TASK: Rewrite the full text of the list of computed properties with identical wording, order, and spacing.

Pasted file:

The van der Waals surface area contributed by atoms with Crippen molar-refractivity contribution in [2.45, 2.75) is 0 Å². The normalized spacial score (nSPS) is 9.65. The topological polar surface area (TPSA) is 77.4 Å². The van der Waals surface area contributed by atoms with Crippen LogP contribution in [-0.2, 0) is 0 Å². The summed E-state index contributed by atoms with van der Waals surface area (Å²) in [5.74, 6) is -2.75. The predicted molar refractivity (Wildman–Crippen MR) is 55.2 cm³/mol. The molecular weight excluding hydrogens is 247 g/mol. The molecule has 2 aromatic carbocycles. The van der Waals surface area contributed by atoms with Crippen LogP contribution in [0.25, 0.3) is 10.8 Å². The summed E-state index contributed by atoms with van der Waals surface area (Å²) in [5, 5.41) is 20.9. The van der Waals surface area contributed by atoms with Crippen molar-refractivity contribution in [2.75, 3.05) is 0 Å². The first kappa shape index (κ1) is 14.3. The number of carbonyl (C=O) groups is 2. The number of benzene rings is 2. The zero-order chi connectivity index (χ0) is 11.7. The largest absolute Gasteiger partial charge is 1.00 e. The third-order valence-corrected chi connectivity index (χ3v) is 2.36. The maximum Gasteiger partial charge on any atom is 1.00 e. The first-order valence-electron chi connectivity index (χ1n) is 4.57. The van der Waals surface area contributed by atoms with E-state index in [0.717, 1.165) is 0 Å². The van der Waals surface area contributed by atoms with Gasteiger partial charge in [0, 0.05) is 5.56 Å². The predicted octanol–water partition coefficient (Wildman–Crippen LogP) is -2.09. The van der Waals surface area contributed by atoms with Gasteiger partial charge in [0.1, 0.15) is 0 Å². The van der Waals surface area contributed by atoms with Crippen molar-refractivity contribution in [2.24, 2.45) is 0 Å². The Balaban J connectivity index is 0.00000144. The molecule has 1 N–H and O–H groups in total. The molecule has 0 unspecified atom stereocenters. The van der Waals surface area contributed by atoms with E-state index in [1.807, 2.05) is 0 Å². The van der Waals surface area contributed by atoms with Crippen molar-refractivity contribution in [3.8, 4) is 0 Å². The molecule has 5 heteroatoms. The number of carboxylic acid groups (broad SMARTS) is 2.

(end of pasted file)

The van der Waals surface area contributed by atoms with Crippen molar-refractivity contribution in [2.45, 2.75) is 0 Å². The normalized spacial score (nSPS) is 9.65. The topological polar surface area (TPSA) is 77.4 Å². The van der Waals surface area contributed by atoms with Crippen LogP contribution in [-0.2, 0) is 0 Å². The summed E-state index contributed by atoms with van der Waals surface area (Å²) in [5.74, 6) is -2.75. The predicted molar refractivity (Wildman–Crippen MR) is 55.2 cm³/mol. The molecular weight excluding hydrogens is 247 g/mol. The molecule has 2 aromatic carbocycles. The van der Waals surface area contributed by atoms with Crippen LogP contribution in [0.25, 0.3) is 10.8 Å². The summed E-state index contributed by atoms with van der Waals surface area (Å²) in [5, 5.41) is 20.9. The van der Waals surface area contributed by atoms with Crippen molar-refractivity contribution in [2.75, 3.05) is 0 Å². The first kappa shape index (κ1) is 14.3. The number of carbonyl (C=O) groups is 2. The number of benzene rings is 2. The zero-order chi connectivity index (χ0) is 11.7. The largest absolute Gasteiger partial charge is 1.00 e. The third-order valence-corrected chi connectivity index (χ3v) is 2.36. The maximum Gasteiger partial charge on any atom is 1.00 e. The first-order valence-electron chi connectivity index (χ1n) is 4.57. The van der Waals surface area contributed by atoms with E-state index in [0.717, 1.165) is 0 Å². The van der Waals surface area contributed by atoms with Gasteiger partial charge in [0, 0.05) is 5.56 Å². The predicted octanol–water partition coefficient (Wildman–Crippen LogP) is -2.09. The van der Waals surface area contributed by atoms with Gasteiger partial charge in [0.1, 0.15) is 0 Å². The van der Waals surface area contributed by atoms with Crippen molar-refractivity contribution in [2.24, 2.45) is 0 Å². The Balaban J connectivity index is 0.00000144. The molecule has 1 N–H and O–H groups in total. The molecule has 0 unspecified atom stereocenters. The van der Waals surface area contributed by atoms with E-state index in [1.807, 2.05) is 0 Å². The van der Waals surface area contributed by atoms with Crippen molar-refractivity contribution in [3.8, 4) is 0 Å². The molecule has 5 heteroatoms. The number of carboxylic acid groups (broad SMARTS) is 2.